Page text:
‘Friends with Benefits’ Review


I haven’t been kind to romantic comedies of late. Scratch that… I don’t think I’ve liked a romantic comedy since I began reviewing movies almost two years ago. The stuff I’ve reviewed have either been formulaic, insipid, idiotic or flat out abominations. That was a blatant plug of my other reviews, by the way. While you could easily brand me as a curmudgeon (and I can be), assuming that I hate the genre outright would be naïve. Sure, I could certainly find better ways to spend my time but I definitely don’t hate rom-coms. When done right, they can be charming, witty, um… romantic as well as solid date options. Besides, a blind-bias towards an entire sub-category of film would beat the purpose of being a good critic.

All I want from a rom-com is for it to be fresh, fun, and engaging. That’s no biggie! Drop the formulaic plots, clichés and the diabetic, fairy tale versions of the world and I’m game. No Strings Attached, the first of this year’s “fuck-buddy” rom-coms looked promising but in the end, despite Natalie Portman’s charming performance, was a bust. Friends with Benefits on the other hand, delivers. And it does so, in spite of playing to its genre’s conventions. A lot of it is due to its breakneck pace, a funny and witty script that takes shots at the rom-com genre, gorgeously-shot locales, and the breathtaking chemistry between Mila Kunis and Justin Timberlake.

Mila Kunis is someone who I’ve always liked. Yea, it greatly helps that she’s smoking hot but apart from being a gorgeous woman, Kunis has that “it” star quality very few actors in Hollywood possess. She can be really funny, devilishly sexy and the girl-next-door all at the same time. Emma Stone (who makes a comic cameo in this film) is perhaps the only other actress of her generation who can successfully pull that off. Still, apart from Black Swan and Forgetting Sarah Marshall she hasn’t really had the chance to showcase her chops as a leading woman.  And even though Friends with Benefits isn’t exactly something she’s going to be known for, it’s a big step towards that big flashy role.

Like Kunis, Timberlake is also a guy I like. Though he gets a lot of shit for being in a boy band, the guy is a genuine talent. You don’t win an Emmy for a song called “Dick in a Box” without having some comedy chops. Though he takes some risks in Friends with Benefits (dude’s naked a lot in this flick), I still feel that unlike Kunis, he’s better off playing supporting characters. He was much better in Bad Teacher and even Oscar worthy in David Fincher’s masterful The Social Network. He was also the only thing decent in that piece of trash The Love Guru.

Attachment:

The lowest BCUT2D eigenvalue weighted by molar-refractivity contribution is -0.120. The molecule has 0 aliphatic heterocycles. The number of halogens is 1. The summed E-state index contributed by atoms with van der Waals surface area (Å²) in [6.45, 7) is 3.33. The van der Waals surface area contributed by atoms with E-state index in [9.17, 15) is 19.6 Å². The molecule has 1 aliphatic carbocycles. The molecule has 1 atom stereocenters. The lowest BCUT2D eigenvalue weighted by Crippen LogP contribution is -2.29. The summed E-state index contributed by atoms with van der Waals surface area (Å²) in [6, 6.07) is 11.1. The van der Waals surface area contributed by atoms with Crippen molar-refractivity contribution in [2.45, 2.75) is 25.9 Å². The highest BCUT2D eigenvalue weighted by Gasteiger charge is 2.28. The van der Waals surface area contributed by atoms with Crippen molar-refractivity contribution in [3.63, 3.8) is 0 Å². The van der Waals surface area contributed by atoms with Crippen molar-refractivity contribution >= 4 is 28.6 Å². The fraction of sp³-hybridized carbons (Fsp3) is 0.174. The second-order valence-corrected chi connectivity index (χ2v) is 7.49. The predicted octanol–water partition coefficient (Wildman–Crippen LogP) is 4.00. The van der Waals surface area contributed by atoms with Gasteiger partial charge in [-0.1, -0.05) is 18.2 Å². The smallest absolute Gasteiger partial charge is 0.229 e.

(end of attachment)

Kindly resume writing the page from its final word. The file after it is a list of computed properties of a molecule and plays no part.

Kunis plays Jamie, a spunky corporate recruiter who after going through a series of losers, decides that she’s had it with the love game. With her mind focused on her career, she meets up with Timberlake’s character Dylan, a hot-shot L.A.-based art director who she intends to place as a high-level creative director at GQ. As it turns out, the charming Dylan too is in the same boat – after being dumped by a John Mayer-loving fangirl. Since he doesn’t know anyone in New York, Dylan and Jamie become fast friends and soon start doing everything good friends do together. One evening, while trashing a silly romantic comedy on TV, the duo, while drunk, start discussing sex eventually equating it to tennis. Ever the gentleman, Dylan cheekily suggests that they become tennis partners but with no strings attached. Jamie agrees and soon we’re off to adventures in fuckland. Nevertheless, this is still a romantic comedy so after a good half-hour of hardcore serve and volleying, emotions come into play and then it’s back to romantic comedy shenanigans complete with overbearing corny pop music, flash mobs and last minute dashes to airports or something to that degree.

Director and co-writer Will Gluck who also directed last fall’s charming Easy A, brings the same sexy vibe to this film and for most of the first half, it bypasses a lot of the idiotic clichés that plague this genre. The constant bantering between Kunis and Timberlake was apparently inspired by Katherine Hepburn-Spencer Tracy movies like Adam’s Rib and you can tell. Yes, Kunis and Timberlake are nowhere in the same game as those legends but they play off each other very well. During this first half, Friends with Benefits is hilarious, engaging, and surprisingly frank and mature with its depiction of sex. But somewhere between emotions and the dash to stop someone from running off somewhere far, far away, the movie takes a nosedive into schmaltz land. But that’s not too much of a bad thing because the engaging performances from Kunis and Timberlake make it worth it.

Timberlake and Kunis are supported by a trio of Academy Award nominated actors. The always terrific Woody Harrelson steals every scene he’s in as a gay man’s man coworker of Dylan.  The phenomenal Richard Jenkins is heartbreaking as Dylan’s Alzheimer’s-afflicted father, and Patricia Clarkson creates sparks as Jamie’s perpetually horny mom.

Friends with Benefits may not re-invent the wheel when it comes to romantic comedies (that’s likely impossible for the near future) but it’s fun, spunky and benefits from great chemistry between the very charming Mila Kunis and Justin Timberlake as well as a strong supporting gigs by Woody Harrelson, Richard Jenkins and Patricia Clarkson.


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